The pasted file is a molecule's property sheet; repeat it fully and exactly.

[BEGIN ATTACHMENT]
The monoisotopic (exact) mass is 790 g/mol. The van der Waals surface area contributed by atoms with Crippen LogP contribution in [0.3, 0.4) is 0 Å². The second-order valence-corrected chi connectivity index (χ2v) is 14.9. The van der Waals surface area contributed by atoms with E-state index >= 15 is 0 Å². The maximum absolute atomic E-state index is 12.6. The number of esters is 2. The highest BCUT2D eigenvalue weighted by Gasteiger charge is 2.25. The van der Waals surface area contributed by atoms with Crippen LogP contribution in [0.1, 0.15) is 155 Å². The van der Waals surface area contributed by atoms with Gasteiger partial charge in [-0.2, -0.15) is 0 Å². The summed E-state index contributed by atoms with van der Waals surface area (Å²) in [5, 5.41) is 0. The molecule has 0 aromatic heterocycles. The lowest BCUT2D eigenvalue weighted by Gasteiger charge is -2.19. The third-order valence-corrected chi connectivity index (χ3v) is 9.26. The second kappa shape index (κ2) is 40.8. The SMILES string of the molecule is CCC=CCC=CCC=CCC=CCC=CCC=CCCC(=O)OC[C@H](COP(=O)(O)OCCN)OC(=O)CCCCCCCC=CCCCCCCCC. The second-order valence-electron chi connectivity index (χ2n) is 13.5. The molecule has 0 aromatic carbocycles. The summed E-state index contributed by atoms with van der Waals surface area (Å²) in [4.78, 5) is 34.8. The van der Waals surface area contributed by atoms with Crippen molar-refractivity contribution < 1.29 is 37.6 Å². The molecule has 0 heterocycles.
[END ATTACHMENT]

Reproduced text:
The monoisotopic (exact) mass is 790 g/mol. The van der Waals surface area contributed by atoms with Crippen LogP contribution in [0.3, 0.4) is 0 Å². The second-order valence-corrected chi connectivity index (χ2v) is 14.9. The van der Waals surface area contributed by atoms with E-state index >= 15 is 0 Å². The maximum absolute atomic E-state index is 12.6. The number of esters is 2. The highest BCUT2D eigenvalue weighted by Gasteiger charge is 2.25. The van der Waals surface area contributed by atoms with Crippen LogP contribution in [0.1, 0.15) is 155 Å². The van der Waals surface area contributed by atoms with Gasteiger partial charge in [-0.2, -0.15) is 0 Å². The summed E-state index contributed by atoms with van der Waals surface area (Å²) in [5, 5.41) is 0. The molecule has 0 aromatic heterocycles. The lowest BCUT2D eigenvalue weighted by Gasteiger charge is -2.19. The third-order valence-corrected chi connectivity index (χ3v) is 9.26. The second kappa shape index (κ2) is 40.8. The SMILES string of the molecule is CCC=CCC=CCC=CCC=CCC=CCC=CCCC(=O)OC[C@H](COP(=O)(O)OCCN)OC(=O)CCCCCCCC=CCCCCCCCC. The second-order valence-electron chi connectivity index (χ2n) is 13.5. The molecule has 0 aromatic carbocycles. The summed E-state index contributed by atoms with van der Waals surface area (Å²) in [4.78, 5) is 34.8. The van der Waals surface area contributed by atoms with Crippen molar-refractivity contribution < 1.29 is 37.6 Å². The molecule has 0 heterocycles.